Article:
These symptoms are interpreted as signs of a malfunctioning autonomic nervous system. Only in a few cases do patients wake up after years of waking humor. In most cases, decubitus develops due to prolonged lying. Long-term ventilation can cause pneumonia to death.
The diagnosis of a wake coma is clinical and usually lasts several weeks or months. Severe neurological deficiency syndromes must be uncovered. For this purpose, the apparatus diagnostics are used, which include magnetic resonance imaging, the electroencephalogram and evoked potentials.
They are used in combination, since none of these examination methods is suitable alone for a diagnosis. There must be a differentiation from other diseases such as locked-in syndrome and coma. If a coma has been detected, the relatives must adjust to a treatment success, which is less than 50%. A better prognosis is given when the coma is just beginning, the patient is young and there is a traumatic brain injury.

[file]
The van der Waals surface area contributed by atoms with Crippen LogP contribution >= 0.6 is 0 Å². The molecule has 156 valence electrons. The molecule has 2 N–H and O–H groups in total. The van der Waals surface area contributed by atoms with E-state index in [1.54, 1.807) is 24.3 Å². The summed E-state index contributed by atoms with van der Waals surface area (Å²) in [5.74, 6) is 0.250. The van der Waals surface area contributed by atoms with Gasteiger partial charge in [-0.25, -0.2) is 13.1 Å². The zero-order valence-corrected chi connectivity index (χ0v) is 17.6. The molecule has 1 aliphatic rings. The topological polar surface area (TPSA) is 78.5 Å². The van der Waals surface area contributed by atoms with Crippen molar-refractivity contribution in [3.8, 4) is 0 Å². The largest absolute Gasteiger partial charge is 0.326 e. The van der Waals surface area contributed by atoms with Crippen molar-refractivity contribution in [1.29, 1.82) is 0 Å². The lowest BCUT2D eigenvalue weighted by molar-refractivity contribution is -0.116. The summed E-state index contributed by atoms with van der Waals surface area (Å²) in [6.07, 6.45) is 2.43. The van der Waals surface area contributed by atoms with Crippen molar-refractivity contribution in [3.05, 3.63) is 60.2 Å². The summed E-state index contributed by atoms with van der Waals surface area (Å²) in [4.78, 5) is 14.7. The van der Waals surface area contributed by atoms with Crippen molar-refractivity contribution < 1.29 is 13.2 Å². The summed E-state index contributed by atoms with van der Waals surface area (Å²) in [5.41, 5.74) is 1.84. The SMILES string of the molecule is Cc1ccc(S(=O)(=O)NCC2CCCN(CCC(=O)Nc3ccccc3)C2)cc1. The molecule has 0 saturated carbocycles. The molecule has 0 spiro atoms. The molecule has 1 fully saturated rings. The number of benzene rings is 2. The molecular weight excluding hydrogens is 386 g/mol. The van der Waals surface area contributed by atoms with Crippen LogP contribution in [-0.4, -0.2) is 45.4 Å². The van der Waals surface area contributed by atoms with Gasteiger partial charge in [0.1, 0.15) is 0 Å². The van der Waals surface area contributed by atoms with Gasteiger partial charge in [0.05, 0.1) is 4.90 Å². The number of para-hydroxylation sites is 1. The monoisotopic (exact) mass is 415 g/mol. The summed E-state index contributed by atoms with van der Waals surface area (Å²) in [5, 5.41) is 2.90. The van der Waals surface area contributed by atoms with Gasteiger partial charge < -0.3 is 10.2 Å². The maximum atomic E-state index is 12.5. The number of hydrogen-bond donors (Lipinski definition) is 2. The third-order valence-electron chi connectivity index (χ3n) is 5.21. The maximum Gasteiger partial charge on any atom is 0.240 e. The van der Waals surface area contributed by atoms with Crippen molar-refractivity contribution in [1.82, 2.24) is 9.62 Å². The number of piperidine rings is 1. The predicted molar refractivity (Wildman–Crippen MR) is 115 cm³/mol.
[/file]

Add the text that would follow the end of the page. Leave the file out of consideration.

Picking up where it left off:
An improvement of the awake coma or apallic syndrome is unlikely, for example, if the brainstem reflexes are absent for more than 24 hours, no pupil reaction has been shown for three days or there is a massive cerebral edema on CT.
Patients who fall into a waking coma suffer from acute complications as well as long-term consequences, which often only become apparent after awakening. The typical problems include incontinence and bed-rest, usually associated with other consequences such as inflammation, sores and circulatory disorders. After awakening, the patient usually suffers from delirium, which can persist for several days to weeks.
With longer-lasting wax coma lasting mental symptoms are possible. A longer coma often has an impact on the psyche of the patient. It then comes to depressive moods, changes in personality or severe dissociative disorders.
Also, anxiety disorders can occur as part of an apallic syndrome. An existing vegetative coma results in a decrease in brain activity and can be fatal as a result of the complications. An improvement in the awake humor becomes increasingly unlikely with the course of the disease.
If the patient is given a nasogastric tube, there are potential risks of injury to the stomach, small intestine, or esophagus. In some cases, the nasogastric tube is placed in the trachea instead of the esophagus, which can cause serious injury and infection. The medicines administered may, in some cases, cause unforeseen side effects.